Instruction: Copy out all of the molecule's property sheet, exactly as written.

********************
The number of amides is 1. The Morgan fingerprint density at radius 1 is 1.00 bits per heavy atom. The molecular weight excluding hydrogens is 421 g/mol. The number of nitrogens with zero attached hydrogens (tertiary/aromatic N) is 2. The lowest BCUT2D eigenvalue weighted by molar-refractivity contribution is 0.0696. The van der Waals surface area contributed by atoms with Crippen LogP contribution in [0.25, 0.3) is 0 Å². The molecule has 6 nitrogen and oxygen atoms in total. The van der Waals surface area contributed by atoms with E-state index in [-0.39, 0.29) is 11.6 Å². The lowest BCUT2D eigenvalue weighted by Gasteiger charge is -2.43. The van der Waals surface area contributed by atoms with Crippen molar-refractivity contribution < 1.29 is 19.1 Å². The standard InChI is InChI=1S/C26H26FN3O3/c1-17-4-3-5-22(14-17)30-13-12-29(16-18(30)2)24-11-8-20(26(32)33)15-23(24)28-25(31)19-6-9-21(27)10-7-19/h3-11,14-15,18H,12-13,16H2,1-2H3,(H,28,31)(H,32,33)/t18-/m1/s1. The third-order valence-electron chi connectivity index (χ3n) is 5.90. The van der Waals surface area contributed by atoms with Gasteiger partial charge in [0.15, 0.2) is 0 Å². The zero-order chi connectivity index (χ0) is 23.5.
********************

The number of amides is 1. The Morgan fingerprint density at radius 1 is 1.00 bits per heavy atom. The molecular weight excluding hydrogens is 421 g/mol. The number of nitrogens with zero attached hydrogens (tertiary/aromatic N) is 2. The lowest BCUT2D eigenvalue weighted by molar-refractivity contribution is 0.0696. The van der Waals surface area contributed by atoms with Crippen LogP contribution in [0.25, 0.3) is 0 Å². The molecule has 6 nitrogen and oxygen atoms in total. The van der Waals surface area contributed by atoms with E-state index in [-0.39, 0.29) is 11.6 Å². The lowest BCUT2D eigenvalue weighted by Gasteiger charge is -2.43. The van der Waals surface area contributed by atoms with Crippen molar-refractivity contribution < 1.29 is 19.1 Å². The standard InChI is InChI=1S/C26H26FN3O3/c1-17-4-3-5-22(14-17)30-13-12-29(16-18(30)2)24-11-8-20(26(32)33)15-23(24)28-25(31)19-6-9-21(27)10-7-19/h3-11,14-15,18H,12-13,16H2,1-2H3,(H,28,31)(H,32,33)/t18-/m1/s1. The third-order valence-electron chi connectivity index (χ3n) is 5.90. The van der Waals surface area contributed by atoms with Gasteiger partial charge in [0.15, 0.2) is 0 Å². The zero-order chi connectivity index (χ0) is 23.5.